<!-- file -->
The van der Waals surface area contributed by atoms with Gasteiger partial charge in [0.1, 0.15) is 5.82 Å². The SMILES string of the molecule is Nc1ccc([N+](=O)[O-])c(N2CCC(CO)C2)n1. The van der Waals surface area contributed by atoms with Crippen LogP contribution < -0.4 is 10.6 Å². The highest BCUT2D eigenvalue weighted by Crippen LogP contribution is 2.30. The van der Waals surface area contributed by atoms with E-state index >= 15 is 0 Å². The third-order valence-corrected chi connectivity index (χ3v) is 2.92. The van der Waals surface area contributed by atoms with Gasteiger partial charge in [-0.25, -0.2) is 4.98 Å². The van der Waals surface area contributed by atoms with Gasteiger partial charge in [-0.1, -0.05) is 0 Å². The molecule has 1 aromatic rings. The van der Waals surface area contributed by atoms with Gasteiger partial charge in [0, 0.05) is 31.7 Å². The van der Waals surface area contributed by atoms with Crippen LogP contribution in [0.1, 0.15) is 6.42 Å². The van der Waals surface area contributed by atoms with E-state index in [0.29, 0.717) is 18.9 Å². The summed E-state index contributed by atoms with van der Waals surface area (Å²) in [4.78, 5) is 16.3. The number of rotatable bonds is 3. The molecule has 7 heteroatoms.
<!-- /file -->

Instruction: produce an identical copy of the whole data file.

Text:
The van der Waals surface area contributed by atoms with Gasteiger partial charge in [0.1, 0.15) is 5.82 Å². The SMILES string of the molecule is Nc1ccc([N+](=O)[O-])c(N2CCC(CO)C2)n1. The van der Waals surface area contributed by atoms with Crippen LogP contribution < -0.4 is 10.6 Å². The highest BCUT2D eigenvalue weighted by Crippen LogP contribution is 2.30. The van der Waals surface area contributed by atoms with E-state index >= 15 is 0 Å². The third-order valence-corrected chi connectivity index (χ3v) is 2.92. The van der Waals surface area contributed by atoms with Gasteiger partial charge in [-0.25, -0.2) is 4.98 Å². The van der Waals surface area contributed by atoms with Gasteiger partial charge in [-0.1, -0.05) is 0 Å². The molecule has 1 aromatic rings. The van der Waals surface area contributed by atoms with Gasteiger partial charge in [0, 0.05) is 31.7 Å². The van der Waals surface area contributed by atoms with Crippen LogP contribution in [0.1, 0.15) is 6.42 Å². The van der Waals surface area contributed by atoms with E-state index in [0.29, 0.717) is 18.9 Å². The summed E-state index contributed by atoms with van der Waals surface area (Å²) in [4.78, 5) is 16.3. The number of rotatable bonds is 3. The molecule has 7 heteroatoms.